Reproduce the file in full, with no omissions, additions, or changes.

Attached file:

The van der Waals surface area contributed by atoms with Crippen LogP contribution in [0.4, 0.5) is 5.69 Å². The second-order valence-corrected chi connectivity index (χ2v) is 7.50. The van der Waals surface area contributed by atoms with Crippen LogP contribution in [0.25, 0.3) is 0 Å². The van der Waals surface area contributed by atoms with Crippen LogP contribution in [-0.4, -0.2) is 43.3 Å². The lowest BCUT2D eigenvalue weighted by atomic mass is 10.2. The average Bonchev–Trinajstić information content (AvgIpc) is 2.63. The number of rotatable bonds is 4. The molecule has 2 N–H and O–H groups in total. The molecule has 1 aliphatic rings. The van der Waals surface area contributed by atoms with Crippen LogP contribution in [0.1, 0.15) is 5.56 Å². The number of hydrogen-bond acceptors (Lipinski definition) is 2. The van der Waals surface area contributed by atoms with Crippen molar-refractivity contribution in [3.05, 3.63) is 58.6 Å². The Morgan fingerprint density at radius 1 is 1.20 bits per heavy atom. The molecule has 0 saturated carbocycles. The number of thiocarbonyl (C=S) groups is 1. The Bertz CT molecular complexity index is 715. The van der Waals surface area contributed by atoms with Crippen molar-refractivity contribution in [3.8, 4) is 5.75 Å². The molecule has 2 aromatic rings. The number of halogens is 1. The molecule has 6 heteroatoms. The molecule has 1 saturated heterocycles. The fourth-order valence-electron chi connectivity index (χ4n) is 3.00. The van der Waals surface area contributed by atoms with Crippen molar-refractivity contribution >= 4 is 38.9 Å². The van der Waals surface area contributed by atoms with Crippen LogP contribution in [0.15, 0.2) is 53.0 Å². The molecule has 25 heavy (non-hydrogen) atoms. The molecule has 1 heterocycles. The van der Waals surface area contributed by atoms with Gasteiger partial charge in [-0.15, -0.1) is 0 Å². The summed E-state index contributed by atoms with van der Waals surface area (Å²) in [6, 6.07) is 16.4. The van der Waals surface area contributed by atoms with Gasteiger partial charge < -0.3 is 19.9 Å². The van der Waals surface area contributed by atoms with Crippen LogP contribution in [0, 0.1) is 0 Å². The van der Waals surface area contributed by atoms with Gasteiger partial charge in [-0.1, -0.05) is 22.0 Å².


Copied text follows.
The van der Waals surface area contributed by atoms with Crippen LogP contribution in [0.4, 0.5) is 5.69 Å². The second-order valence-corrected chi connectivity index (χ2v) is 7.50. The van der Waals surface area contributed by atoms with Crippen LogP contribution in [0.25, 0.3) is 0 Å². The van der Waals surface area contributed by atoms with Crippen LogP contribution in [-0.4, -0.2) is 43.3 Å². The lowest BCUT2D eigenvalue weighted by atomic mass is 10.2. The average Bonchev–Trinajstić information content (AvgIpc) is 2.63. The number of rotatable bonds is 4. The molecule has 2 N–H and O–H groups in total. The molecule has 1 aliphatic rings. The van der Waals surface area contributed by atoms with Crippen LogP contribution in [0.1, 0.15) is 5.56 Å². The number of hydrogen-bond acceptors (Lipinski definition) is 2. The van der Waals surface area contributed by atoms with Crippen molar-refractivity contribution in [3.05, 3.63) is 58.6 Å². The Morgan fingerprint density at radius 1 is 1.20 bits per heavy atom. The molecule has 0 saturated carbocycles. The number of thiocarbonyl (C=S) groups is 1. The Bertz CT molecular complexity index is 715. The van der Waals surface area contributed by atoms with Crippen molar-refractivity contribution in [3.8, 4) is 5.75 Å². The molecule has 2 aromatic rings. The number of halogens is 1. The molecule has 6 heteroatoms. The molecule has 1 saturated heterocycles. The fourth-order valence-electron chi connectivity index (χ4n) is 3.00. The van der Waals surface area contributed by atoms with Crippen molar-refractivity contribution >= 4 is 38.9 Å². The van der Waals surface area contributed by atoms with Crippen LogP contribution in [0.15, 0.2) is 53.0 Å². The molecule has 25 heavy (non-hydrogen) atoms. The molecule has 1 heterocycles. The van der Waals surface area contributed by atoms with Gasteiger partial charge in [-0.15, -0.1) is 0 Å². The summed E-state index contributed by atoms with van der Waals surface area (Å²) in [6, 6.07) is 16.4. The van der Waals surface area contributed by atoms with Gasteiger partial charge < -0.3 is 19.9 Å². The van der Waals surface area contributed by atoms with Crippen LogP contribution in [0, 0.1) is 0 Å². The van der Waals surface area contributed by atoms with Gasteiger partial charge in [-0.1, -0.05) is 22.0 Å².